Chanel paid a classy tribute to Karl Lagerfeld Tuesday as it presented his final collection at the Grand Palais in Paris, the scene of some of the legendary designer’s greatest triumphs.
With fashionistas and Hollywood stars Kristen Stewart and Marion Cotillard in mourning black and Penelope Cruz on the runway, Chanel turned the Grand Palais into an Alpine wonderland for the show.
The vast vaulted venue where the “Kaiser” loved to stage his mega-shows became a set worthy of Lagerfeld at his showman best, with a dozen chalets with smoking chimneys and drifts of springy artificial snow.
The workaholic creator, the most prolific of the past century, died aged 85 on February 19, less than a month after missing a Chanel haute couture show at the Grand Palais.
The tribute began with models gathering on the steps of the grandest chalet to observe a minute’s silence in honour of the German-born dandy who led the iconic French house for nearly four decades.
In something of a minor miracle in a world where the smartphone rules, not one rang.
Then Lagerfeld’s voice was played, with him recalling how Britain’s Queen Elizabeth II said that arriving at Chanel was “like walking into a painting” — something which could equally be said of the set of his final show.
Wit from the grave
Next was a flash of the razor wit that won Lagerfeld so many fans and foes.
“When they offered me the job (at Chanel),” Lagerfeld lisped, “everyone told me, ‘Don’t take it, it’s rubbish, it’s finished.’
“When they offered it a second time I accepted because everyone was saying that it couldn’t be done and would never work…”
Thirty-seven years later Chanel is the second most profitable luxury brand in the world with sales of $9.62 billion in 2017.
The iconic fashion house most closely associated with the designer dubbed “the Sun King of Fashion” set an upbeat tone for the show from the start.
Guests including actress Monica Bellucci, South Korean singer Jennie Kim and supermodels Claudia Schiffer and Naomi Campbell, were given a drawing by Lagerfeld of him with the brand’s founder Coco Chanel bearing the legend: “The beat goes on.”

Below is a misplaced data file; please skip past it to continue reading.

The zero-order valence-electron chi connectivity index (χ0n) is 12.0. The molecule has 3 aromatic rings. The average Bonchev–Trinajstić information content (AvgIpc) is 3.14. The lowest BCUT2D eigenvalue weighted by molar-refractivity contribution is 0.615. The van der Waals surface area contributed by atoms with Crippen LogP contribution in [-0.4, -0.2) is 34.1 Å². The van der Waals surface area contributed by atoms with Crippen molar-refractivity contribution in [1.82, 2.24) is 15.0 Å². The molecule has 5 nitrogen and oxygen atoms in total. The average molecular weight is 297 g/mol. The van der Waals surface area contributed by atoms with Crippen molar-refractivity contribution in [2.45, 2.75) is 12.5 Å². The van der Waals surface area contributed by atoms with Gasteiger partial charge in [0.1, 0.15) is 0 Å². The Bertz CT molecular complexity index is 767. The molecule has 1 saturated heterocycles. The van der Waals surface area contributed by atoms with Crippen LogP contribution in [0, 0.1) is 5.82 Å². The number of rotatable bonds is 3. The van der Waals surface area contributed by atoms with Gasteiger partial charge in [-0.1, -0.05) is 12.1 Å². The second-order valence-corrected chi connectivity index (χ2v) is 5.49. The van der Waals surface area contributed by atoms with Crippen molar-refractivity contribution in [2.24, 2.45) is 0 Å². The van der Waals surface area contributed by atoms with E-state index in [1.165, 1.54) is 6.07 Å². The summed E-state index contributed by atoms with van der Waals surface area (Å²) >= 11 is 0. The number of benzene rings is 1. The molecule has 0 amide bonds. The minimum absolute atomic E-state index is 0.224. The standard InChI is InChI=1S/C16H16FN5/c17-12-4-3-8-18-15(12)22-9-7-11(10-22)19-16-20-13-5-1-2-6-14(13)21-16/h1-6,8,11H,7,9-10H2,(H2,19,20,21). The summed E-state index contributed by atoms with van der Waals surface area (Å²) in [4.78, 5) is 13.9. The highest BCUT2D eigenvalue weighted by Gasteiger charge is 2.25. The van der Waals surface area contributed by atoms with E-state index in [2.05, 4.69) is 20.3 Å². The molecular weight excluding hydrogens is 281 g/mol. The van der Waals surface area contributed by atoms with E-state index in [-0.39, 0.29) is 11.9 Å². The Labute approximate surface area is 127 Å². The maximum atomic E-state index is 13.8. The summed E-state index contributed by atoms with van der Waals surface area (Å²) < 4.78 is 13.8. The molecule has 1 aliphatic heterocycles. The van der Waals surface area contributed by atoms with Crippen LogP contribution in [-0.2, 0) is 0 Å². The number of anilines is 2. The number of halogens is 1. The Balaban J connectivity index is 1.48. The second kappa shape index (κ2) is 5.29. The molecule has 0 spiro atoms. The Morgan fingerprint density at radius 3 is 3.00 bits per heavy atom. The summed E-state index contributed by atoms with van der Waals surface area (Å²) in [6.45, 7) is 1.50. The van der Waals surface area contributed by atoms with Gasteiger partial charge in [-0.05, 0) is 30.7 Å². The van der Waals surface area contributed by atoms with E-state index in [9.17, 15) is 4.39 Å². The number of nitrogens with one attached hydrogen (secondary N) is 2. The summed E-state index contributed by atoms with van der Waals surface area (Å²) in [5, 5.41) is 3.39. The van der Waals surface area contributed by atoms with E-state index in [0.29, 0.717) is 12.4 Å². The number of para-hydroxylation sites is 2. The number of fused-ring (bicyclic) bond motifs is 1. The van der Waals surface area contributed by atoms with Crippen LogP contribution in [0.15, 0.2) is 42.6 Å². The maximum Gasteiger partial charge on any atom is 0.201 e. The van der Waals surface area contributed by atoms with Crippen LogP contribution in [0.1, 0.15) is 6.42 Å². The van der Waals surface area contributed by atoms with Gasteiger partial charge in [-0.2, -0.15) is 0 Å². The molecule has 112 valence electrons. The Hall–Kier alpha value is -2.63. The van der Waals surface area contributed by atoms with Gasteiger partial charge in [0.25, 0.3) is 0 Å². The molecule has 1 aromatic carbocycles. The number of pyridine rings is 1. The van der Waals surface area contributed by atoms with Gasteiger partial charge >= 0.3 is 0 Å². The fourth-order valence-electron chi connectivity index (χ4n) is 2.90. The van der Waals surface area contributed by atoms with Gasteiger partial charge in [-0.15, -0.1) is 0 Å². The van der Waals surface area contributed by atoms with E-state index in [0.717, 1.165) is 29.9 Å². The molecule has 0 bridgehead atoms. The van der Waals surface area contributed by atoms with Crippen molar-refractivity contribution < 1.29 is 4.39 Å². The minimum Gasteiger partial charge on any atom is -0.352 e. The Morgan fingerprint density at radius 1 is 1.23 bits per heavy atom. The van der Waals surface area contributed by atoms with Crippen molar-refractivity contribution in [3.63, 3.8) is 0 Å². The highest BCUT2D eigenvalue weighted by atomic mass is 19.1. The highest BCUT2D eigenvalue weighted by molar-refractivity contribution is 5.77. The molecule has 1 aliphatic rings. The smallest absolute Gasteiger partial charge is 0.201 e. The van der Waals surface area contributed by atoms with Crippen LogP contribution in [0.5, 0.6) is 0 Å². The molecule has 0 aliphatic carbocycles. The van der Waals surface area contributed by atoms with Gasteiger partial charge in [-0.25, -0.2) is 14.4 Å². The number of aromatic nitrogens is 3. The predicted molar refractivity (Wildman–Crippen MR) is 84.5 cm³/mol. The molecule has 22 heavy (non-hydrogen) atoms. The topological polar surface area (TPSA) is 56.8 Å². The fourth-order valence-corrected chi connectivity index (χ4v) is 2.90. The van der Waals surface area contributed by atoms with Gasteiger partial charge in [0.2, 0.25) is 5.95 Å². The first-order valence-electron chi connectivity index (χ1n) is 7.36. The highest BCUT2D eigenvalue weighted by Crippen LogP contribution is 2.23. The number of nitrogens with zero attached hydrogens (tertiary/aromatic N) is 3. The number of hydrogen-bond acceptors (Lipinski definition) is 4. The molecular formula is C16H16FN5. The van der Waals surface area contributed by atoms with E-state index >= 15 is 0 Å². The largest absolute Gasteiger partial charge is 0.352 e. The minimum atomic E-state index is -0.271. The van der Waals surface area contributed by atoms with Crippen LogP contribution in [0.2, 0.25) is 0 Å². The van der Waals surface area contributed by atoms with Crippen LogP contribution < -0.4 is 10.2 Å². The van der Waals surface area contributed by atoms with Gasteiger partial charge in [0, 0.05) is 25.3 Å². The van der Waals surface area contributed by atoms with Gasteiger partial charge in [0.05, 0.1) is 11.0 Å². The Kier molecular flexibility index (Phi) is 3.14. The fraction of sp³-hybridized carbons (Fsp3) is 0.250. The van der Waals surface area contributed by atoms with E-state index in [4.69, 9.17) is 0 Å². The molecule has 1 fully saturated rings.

Lagerfeld’s friends had insisted that the famously straight-talking creator would have detested a lachrymose display of grief.
Tears on the catwalk
A few tears did fall at the end, however, when the models returned arm-in-arm to David Bowie’s anthem “Heroes” and its rousing chorus “We can be heroes”.
Spanish actress Penelope Cruz valiantly tried to keep spirits up, smiling broadly as she walked with them in a snowflake feathered frou-frou dress carrying a single white camellia, Coco Chanel’s favorite flower.
Lagerfeld’s successor Virginie Viard appeared for the briefest of bows at the end, with Chanel saying later that the collection was a joint effort between her and Lagerfeld, who had leaned heavily on her in his later years.
The autumn-winter line began with actress Cara Delevingne wearing a black and white hat and coat in an outsized houndstooth pattern with big bell bottom trousers, which were repeated throughout the collection.
A series of rustic Alpine and Scandinavian pattern skirts and jumpers worn with shearling-edged climbing boots followed before a line of fuchsia-colored ski jackets and streetwear segued into white evening wear.
Little known to the general public, Lagerfeld called Viard his “right and left hand”, and Chanel’s owners moved swiftly last week to scotch rumors that her time as head of the house would only be temporary until they line up another big name.
In a statement, the Wertheimer family confirmed their “confidence in the team that worked with Karl Lagerfeld for over 30 years”.
Viard, who comes from an upper-class French family with links to Monaco’s royal family, will effectively be joint artistic director with longtime executive Eric Pfrunder, who will look after the brand’s image.
Before Lagerfeld’s death, Chanel’s global fashion chief Bruno Pavlovsky laughed off rumours that the British designer Phoebe Philo, formerly of Celine, was being groomed to succeed Lagerfeld. NVG
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